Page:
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Post Info TOPIC: Help from the experts please!


Student

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Date: Jan 28 4:25 AM, 2011
RE: Help from the experts please!
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Last Saturday was the one year anniversary of my Mothers death. No words can really help, but I wish you some closure and respite from grief.

Wally.

Note: Queen Victoria died on the same day. Apropriate.

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Student

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Posts: 186
Date: Jan 26 12:53 PM, 2011
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Just wanted to say, sorry for your loss, Namparagirl!

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Newbie

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Date: Jan 25 3:26 PM, 2011
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Hello again, Namparagirl

Thank you for taking the time to look things up for me when you are having such a tricky time personally.  I was very sad to read your posting and hear your news.  Death of someone you love is never easy to deal with but when it comes just "out of the blue".....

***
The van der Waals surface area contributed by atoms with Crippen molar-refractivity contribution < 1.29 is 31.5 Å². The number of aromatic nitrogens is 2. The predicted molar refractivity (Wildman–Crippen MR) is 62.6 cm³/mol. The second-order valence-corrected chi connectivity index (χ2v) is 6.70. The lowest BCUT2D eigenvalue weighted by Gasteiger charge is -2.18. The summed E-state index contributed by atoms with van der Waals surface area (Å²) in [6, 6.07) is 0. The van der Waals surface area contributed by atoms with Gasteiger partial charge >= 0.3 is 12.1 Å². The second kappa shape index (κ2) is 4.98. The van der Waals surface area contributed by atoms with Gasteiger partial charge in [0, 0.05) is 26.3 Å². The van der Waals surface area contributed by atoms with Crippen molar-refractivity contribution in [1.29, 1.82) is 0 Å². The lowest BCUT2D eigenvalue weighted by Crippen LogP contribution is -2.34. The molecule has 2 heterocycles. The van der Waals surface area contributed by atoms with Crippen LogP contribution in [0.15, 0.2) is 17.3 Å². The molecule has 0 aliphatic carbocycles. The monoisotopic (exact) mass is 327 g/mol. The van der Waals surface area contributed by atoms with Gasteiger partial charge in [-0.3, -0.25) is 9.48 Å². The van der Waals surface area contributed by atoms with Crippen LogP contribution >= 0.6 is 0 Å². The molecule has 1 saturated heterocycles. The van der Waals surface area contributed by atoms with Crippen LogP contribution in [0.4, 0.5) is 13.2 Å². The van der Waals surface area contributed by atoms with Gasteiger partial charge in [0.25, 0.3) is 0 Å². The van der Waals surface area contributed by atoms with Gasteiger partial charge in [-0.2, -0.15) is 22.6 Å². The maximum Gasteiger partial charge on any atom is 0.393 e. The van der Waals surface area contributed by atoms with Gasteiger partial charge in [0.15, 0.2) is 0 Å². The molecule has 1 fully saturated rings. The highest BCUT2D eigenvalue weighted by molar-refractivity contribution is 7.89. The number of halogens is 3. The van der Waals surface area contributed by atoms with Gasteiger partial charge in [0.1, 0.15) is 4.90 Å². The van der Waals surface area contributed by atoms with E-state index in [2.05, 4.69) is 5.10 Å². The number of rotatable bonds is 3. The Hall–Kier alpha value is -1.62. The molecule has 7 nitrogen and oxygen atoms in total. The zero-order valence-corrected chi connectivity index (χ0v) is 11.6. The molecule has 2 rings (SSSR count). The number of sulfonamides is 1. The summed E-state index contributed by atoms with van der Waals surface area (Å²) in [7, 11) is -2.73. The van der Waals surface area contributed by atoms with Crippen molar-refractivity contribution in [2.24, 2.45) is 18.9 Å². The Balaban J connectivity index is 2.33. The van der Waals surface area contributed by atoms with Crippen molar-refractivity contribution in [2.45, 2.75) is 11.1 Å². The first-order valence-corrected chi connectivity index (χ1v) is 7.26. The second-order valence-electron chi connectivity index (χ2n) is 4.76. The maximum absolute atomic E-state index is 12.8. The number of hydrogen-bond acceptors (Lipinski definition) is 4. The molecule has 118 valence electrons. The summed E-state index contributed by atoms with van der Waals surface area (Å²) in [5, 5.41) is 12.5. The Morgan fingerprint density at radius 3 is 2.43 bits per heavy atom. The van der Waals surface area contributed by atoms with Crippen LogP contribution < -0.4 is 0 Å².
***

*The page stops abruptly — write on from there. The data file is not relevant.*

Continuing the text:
I hope that finding the right reading for the funeral will help you feel you have done one last wonderful thing for them.

Best wishes, Celine

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Honorary life member

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Date: Jan 24 6:07 PM, 2011
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Hi again Celine,

It's my pleasure, I love to delve into my Poldark books at any opportunity.  Your course sounds interesting and I know how difficult people find coping with death and loss.  I used to work with Infant School children and worked on a one-to-one basis with two particular children who had sadly lost parents and as a result were suffering from behavioural problems.  Re-reading this passage has been very therapeutic for me as very sadly, this week I suffered a bereavement in my family which came very suddenly and was a terrible shock.  It has made me start to re-evaluate things and, as much of WG's writing is apt to do, hit to the very core of what really matters in life.  As always, WG writes with such great understanding and gets right to the heart of the things in life that really matter.

I have a favourite little quote which I brought again to mind this week: